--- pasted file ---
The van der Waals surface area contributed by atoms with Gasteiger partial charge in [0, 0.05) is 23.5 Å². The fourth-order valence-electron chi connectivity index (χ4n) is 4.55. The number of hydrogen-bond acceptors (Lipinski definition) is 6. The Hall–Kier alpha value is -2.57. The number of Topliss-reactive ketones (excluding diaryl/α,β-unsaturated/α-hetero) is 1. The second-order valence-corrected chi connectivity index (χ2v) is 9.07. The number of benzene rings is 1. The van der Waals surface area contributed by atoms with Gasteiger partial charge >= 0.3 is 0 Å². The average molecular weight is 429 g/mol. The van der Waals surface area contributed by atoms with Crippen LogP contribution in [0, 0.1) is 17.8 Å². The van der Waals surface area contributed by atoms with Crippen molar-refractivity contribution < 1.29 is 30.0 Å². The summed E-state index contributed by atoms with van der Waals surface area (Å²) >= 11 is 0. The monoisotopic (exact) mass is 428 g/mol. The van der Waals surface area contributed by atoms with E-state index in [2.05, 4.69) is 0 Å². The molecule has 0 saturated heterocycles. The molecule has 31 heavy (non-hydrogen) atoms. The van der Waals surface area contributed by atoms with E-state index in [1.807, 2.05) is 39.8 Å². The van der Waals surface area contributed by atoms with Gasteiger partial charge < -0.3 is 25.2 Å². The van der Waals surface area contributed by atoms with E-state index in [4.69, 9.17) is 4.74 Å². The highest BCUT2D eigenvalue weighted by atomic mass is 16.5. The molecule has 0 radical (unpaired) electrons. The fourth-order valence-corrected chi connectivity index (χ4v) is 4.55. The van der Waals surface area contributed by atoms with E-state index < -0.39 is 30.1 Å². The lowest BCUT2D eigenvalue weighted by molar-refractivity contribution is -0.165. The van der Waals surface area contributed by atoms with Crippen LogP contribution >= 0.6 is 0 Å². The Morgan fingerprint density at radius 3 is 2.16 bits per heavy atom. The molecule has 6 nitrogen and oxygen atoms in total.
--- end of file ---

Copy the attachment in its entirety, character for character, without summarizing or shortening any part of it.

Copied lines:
The van der Waals surface area contributed by atoms with Gasteiger partial charge in [0, 0.05) is 23.5 Å². The fourth-order valence-electron chi connectivity index (χ4n) is 4.55. The number of hydrogen-bond acceptors (Lipinski definition) is 6. The Hall–Kier alpha value is -2.57. The number of Topliss-reactive ketones (excluding diaryl/α,β-unsaturated/α-hetero) is 1. The second-order valence-corrected chi connectivity index (χ2v) is 9.07. The number of benzene rings is 1. The van der Waals surface area contributed by atoms with Gasteiger partial charge >= 0.3 is 0 Å². The average molecular weight is 429 g/mol. The van der Waals surface area contributed by atoms with Crippen LogP contribution in [0, 0.1) is 17.8 Å². The van der Waals surface area contributed by atoms with Crippen molar-refractivity contribution < 1.29 is 30.0 Å². The summed E-state index contributed by atoms with van der Waals surface area (Å²) >= 11 is 0. The monoisotopic (exact) mass is 428 g/mol. The van der Waals surface area contributed by atoms with E-state index in [2.05, 4.69) is 0 Å². The molecule has 0 saturated heterocycles. The molecule has 31 heavy (non-hydrogen) atoms. The van der Waals surface area contributed by atoms with E-state index in [1.807, 2.05) is 39.8 Å². The van der Waals surface area contributed by atoms with Gasteiger partial charge < -0.3 is 25.2 Å². The van der Waals surface area contributed by atoms with E-state index in [4.69, 9.17) is 4.74 Å². The highest BCUT2D eigenvalue weighted by atomic mass is 16.5. The molecule has 0 radical (unpaired) electrons. The fourth-order valence-corrected chi connectivity index (χ4v) is 4.55. The van der Waals surface area contributed by atoms with E-state index < -0.39 is 30.1 Å². The lowest BCUT2D eigenvalue weighted by molar-refractivity contribution is -0.165. The van der Waals surface area contributed by atoms with Crippen LogP contribution >= 0.6 is 0 Å². The Morgan fingerprint density at radius 3 is 2.16 bits per heavy atom. The molecule has 6 nitrogen and oxygen atoms in total.